A number of scholars have proposed models of cultural evolution whereby entities defined by socio-economic variables held at group levels evolve in a branching or cladogenetic process. The Diversification and Decimation model seeks to explain temporally short-lived patterns of cladogenetic diversification and subsequent decline in the range of such cultural variants during the Middle Holocene of North America's Pacific Northwest region. This paper uses cladistic and network techniques to examine core predictions of the model - that cultural entities evolved in a branching process, not significantly impacted by tokogenetic processes; and that the pattern of evolution was as predicted by the model. Outcomes suggest that while major tenets of the model are supported, some aspects require minor refinement. Implications are considered for future studies of this nature.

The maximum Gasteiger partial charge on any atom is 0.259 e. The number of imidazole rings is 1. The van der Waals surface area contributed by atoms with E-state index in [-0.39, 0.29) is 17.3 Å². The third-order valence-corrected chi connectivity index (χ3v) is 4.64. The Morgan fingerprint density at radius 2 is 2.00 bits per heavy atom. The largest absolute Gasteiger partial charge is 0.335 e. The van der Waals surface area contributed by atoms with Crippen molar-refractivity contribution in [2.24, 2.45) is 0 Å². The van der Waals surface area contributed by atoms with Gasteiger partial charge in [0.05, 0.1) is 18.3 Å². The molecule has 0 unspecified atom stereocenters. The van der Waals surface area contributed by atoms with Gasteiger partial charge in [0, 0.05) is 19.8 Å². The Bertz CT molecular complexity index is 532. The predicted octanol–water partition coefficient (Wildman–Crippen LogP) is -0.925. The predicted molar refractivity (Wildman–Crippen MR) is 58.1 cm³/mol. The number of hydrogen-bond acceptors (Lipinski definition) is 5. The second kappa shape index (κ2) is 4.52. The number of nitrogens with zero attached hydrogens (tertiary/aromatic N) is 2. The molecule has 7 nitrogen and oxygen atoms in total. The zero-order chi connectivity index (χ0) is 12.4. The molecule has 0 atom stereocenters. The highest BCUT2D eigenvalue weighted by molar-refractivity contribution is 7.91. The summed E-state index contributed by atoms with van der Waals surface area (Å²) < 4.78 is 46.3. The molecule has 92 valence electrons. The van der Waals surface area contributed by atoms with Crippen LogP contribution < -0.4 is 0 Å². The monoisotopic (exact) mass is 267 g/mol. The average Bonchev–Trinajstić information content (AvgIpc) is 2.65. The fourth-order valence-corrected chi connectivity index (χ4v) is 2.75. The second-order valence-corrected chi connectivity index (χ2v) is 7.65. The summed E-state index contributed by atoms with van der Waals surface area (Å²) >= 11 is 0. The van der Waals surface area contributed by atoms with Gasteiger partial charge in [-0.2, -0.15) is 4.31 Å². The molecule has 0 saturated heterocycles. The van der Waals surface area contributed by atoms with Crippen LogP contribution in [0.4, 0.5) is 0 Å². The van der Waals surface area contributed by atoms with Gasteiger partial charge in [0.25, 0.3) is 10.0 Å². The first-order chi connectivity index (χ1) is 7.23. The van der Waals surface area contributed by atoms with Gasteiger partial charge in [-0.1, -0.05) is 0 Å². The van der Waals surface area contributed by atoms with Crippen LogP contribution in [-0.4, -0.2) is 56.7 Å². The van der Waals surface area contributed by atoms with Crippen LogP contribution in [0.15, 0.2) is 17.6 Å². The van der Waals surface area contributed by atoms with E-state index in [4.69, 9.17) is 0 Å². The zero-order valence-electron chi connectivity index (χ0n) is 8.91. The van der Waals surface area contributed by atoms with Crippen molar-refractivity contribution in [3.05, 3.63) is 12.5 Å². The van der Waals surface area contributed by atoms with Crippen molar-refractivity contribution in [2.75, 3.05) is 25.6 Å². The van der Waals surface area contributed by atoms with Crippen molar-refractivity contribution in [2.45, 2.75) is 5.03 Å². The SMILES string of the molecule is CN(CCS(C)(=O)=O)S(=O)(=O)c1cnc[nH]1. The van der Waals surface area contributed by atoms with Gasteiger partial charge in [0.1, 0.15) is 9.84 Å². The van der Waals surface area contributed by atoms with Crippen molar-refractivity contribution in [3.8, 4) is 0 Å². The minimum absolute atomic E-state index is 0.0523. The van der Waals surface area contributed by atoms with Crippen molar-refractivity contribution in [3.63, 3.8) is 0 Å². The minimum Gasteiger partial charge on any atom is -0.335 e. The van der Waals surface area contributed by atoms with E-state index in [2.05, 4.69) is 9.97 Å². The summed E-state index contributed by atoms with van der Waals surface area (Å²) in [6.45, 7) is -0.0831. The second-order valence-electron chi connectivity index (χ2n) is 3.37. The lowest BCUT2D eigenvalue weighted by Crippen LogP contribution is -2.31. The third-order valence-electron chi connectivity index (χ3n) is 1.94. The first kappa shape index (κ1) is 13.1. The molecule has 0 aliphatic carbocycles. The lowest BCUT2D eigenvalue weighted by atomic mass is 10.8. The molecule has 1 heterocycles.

- Cladistic analysis
- Pacific Northwest prehistory